Bites by Bothrops snakes normally induce local pain, haemorrhage, oedema and myonecrosis. Mammalian isolated nerve-muscle preparations exposed to Bothrops venoms and their phospholipase A toxins (PLA ) can exhibit a neurotoxic pattern as increase in frequency of miniature end-plate potentials (MEPPs) as well as in amplitude of end-plate potentials (EPPs); neuromuscular facilitation followed by complete and irreversible blockade without morphological evidence for muscle damage. In this work, we analysed the ultrastructural damage induced by Bothrops jararacussu and Bothrops bilineatus venoms and their PLA toxins (BthTX-I and Bbil-TX) in mouse isolated nerve-phrenic diaphragm preparations (PND). Under transmission electron microscopy (TEM), PND preparations previously exposed to B. jararacussu and B. bilineatus venoms and BthTX-I and Bbil-TX toxins showed hypercontracted and loosed myofilaments; unorganized sarcomeres; clusters of edematous sarcoplasmic reticulum and mitochondria; abnormal chromatin distribution or apoptotic-like nuclei. The principal affected organelles, mitochondria and sarcoplasmic reticulum, were those related to calcium buffering and, resulting in sarcomeres and myofilaments hypercontraction. Schwann cells were also damaged showing edematous axons and mitochondria as well as myelin sheath alteration. These ultrastructural changes caused by both of Bothrops venoms and toxins indicate that the neuromuscular blockade induced by them in vitro can also be associated with nerve and muscle degeneration.
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http://dx.doi.org/10.1002/jemt.22748DOI Listing
November 2016

Bothrops fonsecai snake venom activities and cross-reactivity with commercial bothropic venom.

Comp Biochem Physiol C Toxicol Pharmacol 2017 Jan 30;191:86-100. Epub 2016 Aug 30.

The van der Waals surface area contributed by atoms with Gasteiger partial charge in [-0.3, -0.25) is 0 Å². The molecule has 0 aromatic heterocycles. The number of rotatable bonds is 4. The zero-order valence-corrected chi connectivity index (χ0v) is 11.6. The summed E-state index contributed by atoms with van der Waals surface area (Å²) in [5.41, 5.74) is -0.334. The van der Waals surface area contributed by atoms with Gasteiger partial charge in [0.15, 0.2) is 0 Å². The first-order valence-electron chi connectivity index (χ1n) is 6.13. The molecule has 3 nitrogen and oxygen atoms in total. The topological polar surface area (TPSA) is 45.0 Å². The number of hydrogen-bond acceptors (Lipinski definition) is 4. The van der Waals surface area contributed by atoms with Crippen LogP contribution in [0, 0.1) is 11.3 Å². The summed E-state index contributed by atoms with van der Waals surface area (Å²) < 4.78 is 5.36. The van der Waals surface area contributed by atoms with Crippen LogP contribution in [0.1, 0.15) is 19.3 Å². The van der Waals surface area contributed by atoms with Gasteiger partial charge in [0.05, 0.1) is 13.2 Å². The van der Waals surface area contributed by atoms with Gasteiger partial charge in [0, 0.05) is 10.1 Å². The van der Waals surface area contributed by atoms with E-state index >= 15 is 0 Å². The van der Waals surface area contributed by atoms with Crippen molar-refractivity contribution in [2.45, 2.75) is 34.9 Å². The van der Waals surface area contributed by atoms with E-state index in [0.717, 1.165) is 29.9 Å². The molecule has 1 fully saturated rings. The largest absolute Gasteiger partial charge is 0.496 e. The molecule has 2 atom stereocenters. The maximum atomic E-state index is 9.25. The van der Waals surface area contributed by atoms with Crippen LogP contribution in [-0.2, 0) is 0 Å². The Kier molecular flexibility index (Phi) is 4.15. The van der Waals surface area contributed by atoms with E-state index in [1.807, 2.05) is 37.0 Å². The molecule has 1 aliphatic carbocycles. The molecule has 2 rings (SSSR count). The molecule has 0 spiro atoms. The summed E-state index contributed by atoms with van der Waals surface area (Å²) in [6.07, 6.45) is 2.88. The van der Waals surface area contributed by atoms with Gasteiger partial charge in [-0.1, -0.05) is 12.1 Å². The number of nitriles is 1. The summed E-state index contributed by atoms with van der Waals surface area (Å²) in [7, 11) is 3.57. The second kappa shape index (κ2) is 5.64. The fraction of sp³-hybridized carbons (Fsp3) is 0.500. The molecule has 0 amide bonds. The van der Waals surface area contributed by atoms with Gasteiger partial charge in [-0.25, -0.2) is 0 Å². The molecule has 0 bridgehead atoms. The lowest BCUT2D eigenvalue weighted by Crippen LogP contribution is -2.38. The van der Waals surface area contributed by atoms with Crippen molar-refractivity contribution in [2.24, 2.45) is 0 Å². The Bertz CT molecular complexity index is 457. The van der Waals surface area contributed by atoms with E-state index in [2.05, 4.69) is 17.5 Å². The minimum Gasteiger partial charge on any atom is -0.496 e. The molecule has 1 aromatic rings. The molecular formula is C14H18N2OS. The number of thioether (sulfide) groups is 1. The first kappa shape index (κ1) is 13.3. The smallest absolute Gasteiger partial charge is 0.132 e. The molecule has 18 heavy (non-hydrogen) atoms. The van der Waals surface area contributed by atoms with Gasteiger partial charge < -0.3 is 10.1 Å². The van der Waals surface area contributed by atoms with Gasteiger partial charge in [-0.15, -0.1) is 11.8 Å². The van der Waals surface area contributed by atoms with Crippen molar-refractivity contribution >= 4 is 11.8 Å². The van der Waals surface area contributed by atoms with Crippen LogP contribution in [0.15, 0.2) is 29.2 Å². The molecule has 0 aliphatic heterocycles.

Departamento de Farmacologia, Faculdade de Ciências Médicas, Universidade Estadual de Campinas (UNICAMP), Rua Tessália Vieira de Camargo, 126, 13083-887, Campinas, SP, Brazil.

In this work, we examined some biochemical and biological activities of Bothrops fonsecai venom, a pitviper endemic to southeastern Brazil, and assessed their neutralization by commercial bothropic antivenom (CAv). Cross-reactivity of venom with CAv was also assessed by immunoblotting and size-exclusion high performance chromatography (SE-HPLC). Bothrops fonsecai venom had PLA, proteolytic and esterase activities that were neutralized to varying extents by venom:antivenom ratios of 5:1 and 5:2 (PLA and esterase activities) or not significantly by either venom:antivenom ratio (proteolytic activity). The minimum hemorrhagic dose (69.2μg) was totally neutralized by both ratios. Clotting time in rat citrated plasma was 33±10.5s (mean±SD; n=5) and was completely neutralized by a 5:2 ratio. Edema formation was dose-dependent (1-30μg/site) and significantly inhibited by both ratios. Venom (10-300μg/mL) caused neuromuscular blockade in extensor digitorum longus preparations; this blockade was inhibited best by a 5:2 ratio. Venom caused myonecrosis and creatine kinase release in vivo (gastrocnemius muscle) and in vitro (extensor digitorum longus) that was effectively neutralized by both venom:antivenom ratios. Immunoblotting showed that venom components of ~25-100kDa interacted with CAv. SE-HPLC profiles for venom incubated with CAv or specific anti-B. fonsecai antivenom raised in rabbits (SAv) indicated that CAv had a higher binding capacity than SAv, whereas SAv had higher affinity than CAv. These findings indicate that B. fonsecai venom contains various activities that are neutralized to different extents by CAv and suggest that CAv could be used to treat envenoming by B. fonsecai.
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http://dx.doi.org/10.1016/j.cbpc.2016.08.008DOI Listing
January 2017